Saturday, December 20, 2014

Ferguson: A tale of health disparities

Wednesday, December 10, 2014, 5:30 AM
This post is part of an exchange between The Public's Health and the Barbara Bates Center for the Study of the History of Nursing at the University of Pennsylvania School of Nursing. With the recent grand jury decision not to indict police officer Darren Wilson for the shooting death of Michael Brown... Read more

Footwear and public health: “My shoes are killing me!”

Wednesday, December 3, 2014, 5:30 AM
High heeled shoes, once worn exclusively by rich men and women (thus the term “well-heeled”) are now the topic of public health warnings. The Centers for Disease Control and Prevention, lists high heels as a falling hazard on its “Prom Health and Safety” tip sheet. The American... Read more

Tobaccoism: “Rapidity in the spread of a disease-producing vice”

Wednesday, November 26, 2014, 5:30 AM
This post is part of an exchange between The Public's Health and “Books, Health, and History,” a blog at the New York Academy of Medicine. The third Thursday of November was designated the Great American Smokeout back in 1976. Since then it has gained national attention and helped precipitate... Read more

How is your local hospital doing? Combating hospital-acquired infections

Thursday, November 20, 2014, 5:30 AM
During the last weeks, as Americans watched health care workers don protective equipment before treating patients in West Africa with Ebola, I was donning my own protective garb—a yellow hospital gown and purple gloves—so that I could visit a friend in the hospital. She had Clostridium Difficile... Read more

Ebola quarantines: nurses' perspective

Tuesday, November 18, 2014, 6:30 AM
The Ebola crisis in West Africa continues to rage unabated. The suffering of adults, children, and communities is unparalleled. In fact, the World Health Organization estimates that nearly 5,000 people have died, including more than 300 healthcare workers. The lack of public infrastructure, including... Read more

The cure for panic: Ebola in historical perspective

Thursday, November 13, 2014, 6:00 AM
The illness itself is scary: first the sudden aches, then the spikes of fever and chills, before the massive internal bleeding and copious vomiting and diarrhea. Death comes amid delirium and hemorrhaging from the nose, mouth, and other mucous membranes. A handful of isolated cases in the United States... Read more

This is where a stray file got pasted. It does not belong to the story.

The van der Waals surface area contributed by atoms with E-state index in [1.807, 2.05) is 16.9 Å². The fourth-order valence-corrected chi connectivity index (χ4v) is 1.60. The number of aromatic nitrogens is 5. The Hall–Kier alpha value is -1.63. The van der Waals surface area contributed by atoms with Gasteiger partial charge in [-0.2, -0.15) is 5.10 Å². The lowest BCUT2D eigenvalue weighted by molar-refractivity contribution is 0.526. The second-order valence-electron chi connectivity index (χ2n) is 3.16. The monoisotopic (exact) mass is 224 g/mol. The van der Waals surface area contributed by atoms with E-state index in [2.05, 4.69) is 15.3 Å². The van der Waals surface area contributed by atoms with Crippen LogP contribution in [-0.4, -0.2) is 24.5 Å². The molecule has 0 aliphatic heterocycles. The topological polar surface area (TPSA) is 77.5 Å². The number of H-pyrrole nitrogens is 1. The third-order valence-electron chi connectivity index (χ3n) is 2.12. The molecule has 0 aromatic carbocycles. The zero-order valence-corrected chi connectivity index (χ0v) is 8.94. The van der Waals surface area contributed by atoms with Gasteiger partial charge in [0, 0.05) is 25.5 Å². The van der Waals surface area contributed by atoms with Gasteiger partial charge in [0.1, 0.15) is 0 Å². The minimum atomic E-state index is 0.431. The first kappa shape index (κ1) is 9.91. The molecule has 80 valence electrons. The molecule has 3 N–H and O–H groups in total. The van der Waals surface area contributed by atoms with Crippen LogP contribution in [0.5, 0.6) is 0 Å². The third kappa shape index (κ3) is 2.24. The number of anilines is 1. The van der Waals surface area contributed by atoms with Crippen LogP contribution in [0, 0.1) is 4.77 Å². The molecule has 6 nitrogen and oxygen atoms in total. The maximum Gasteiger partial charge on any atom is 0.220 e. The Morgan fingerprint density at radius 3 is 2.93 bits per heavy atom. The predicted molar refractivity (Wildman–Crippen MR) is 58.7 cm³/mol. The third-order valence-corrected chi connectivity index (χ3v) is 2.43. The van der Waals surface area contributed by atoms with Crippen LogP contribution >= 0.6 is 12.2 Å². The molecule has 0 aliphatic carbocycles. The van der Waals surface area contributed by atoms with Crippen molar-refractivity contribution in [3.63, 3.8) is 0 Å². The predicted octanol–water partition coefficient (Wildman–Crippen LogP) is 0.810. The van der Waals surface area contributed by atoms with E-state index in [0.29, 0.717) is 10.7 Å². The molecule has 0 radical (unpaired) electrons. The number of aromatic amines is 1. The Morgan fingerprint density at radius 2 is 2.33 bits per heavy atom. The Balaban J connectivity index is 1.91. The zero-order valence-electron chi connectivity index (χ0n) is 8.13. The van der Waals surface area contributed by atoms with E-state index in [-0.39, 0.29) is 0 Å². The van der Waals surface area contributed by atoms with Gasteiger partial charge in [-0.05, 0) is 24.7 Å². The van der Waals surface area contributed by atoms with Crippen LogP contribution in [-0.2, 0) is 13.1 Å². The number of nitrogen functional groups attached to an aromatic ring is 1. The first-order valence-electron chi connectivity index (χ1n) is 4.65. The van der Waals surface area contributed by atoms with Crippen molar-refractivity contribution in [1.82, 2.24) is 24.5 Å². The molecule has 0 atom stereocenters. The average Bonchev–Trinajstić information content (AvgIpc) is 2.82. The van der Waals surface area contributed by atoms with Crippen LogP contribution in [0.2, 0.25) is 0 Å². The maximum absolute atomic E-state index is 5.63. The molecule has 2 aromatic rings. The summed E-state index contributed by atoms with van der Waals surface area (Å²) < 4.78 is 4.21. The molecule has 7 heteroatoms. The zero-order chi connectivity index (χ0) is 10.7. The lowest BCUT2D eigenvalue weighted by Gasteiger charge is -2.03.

A bipartisan success at getting drugs to the pharmacy faster (and cheaper)

Wednesday, November 5, 2014, 6:30 AM
Most medications used to be expensive – much more expensive than they are today. As recently as the early 1980s, most important drugs on the market were brand names under patent protection. Generics were uncommon; the cost of developing and marketing them in competition with the big brands was... Read more

Hitching a ride with Ebola: opportunism

Thursday, October 30, 2014, 6:30 AM
The 1918 influenza pandemic killed 50 to 100 million people around the world. The death toll is uncertain because we do not have good figures from China, India, and other parts of Asia. One thing we do know, where some saw death, others saw opportunity. Quack remedies-to cure quickly appeared on... Read more

Preventing drug deaths in Pa.: moving forward, too slowly

Tuesday, October 28, 2014, 6:30 AM
Over the past few months the Pennsylvania legislature has taken some important steps forward in addressing the burgeoning epidemic of opioid overdoses in this state. But before we start applauding – let’s take a moment to review where we are, what the legislation will and will not do, and... Read more

Why not ban travel to stop Ebola?

Friday, October 24, 2014, 6:30 AM
Ebola is rightly frightening people worldwide because of its graphic symptoms, high mortality rates, and perceived infectivity. Over the past few weeks, as we watched one man in Dallas die from Ebola and two of his health providers battle it–with another, unrelated case identified Thursday night... Read more
About this blog

What is public health — and why does it matter?

Through prevention, education, and intervention, public health practitioners - epidemiologists, health policy experts, municipal workers, environmental health scientists - work to keep us healthy.

It’s not always easy. Michael Yudell, Jonathan Purtle, and other contributors tell you why.

Michael Yudell, PhD, MPH Associate Professor, Drexel University School of Public Health
Jonathan Purtle, DrPH, MSc Assistant Professor, Drexel University School of Public Health
Janet Golden, PhD Professor of history, Rutgers University-Camden
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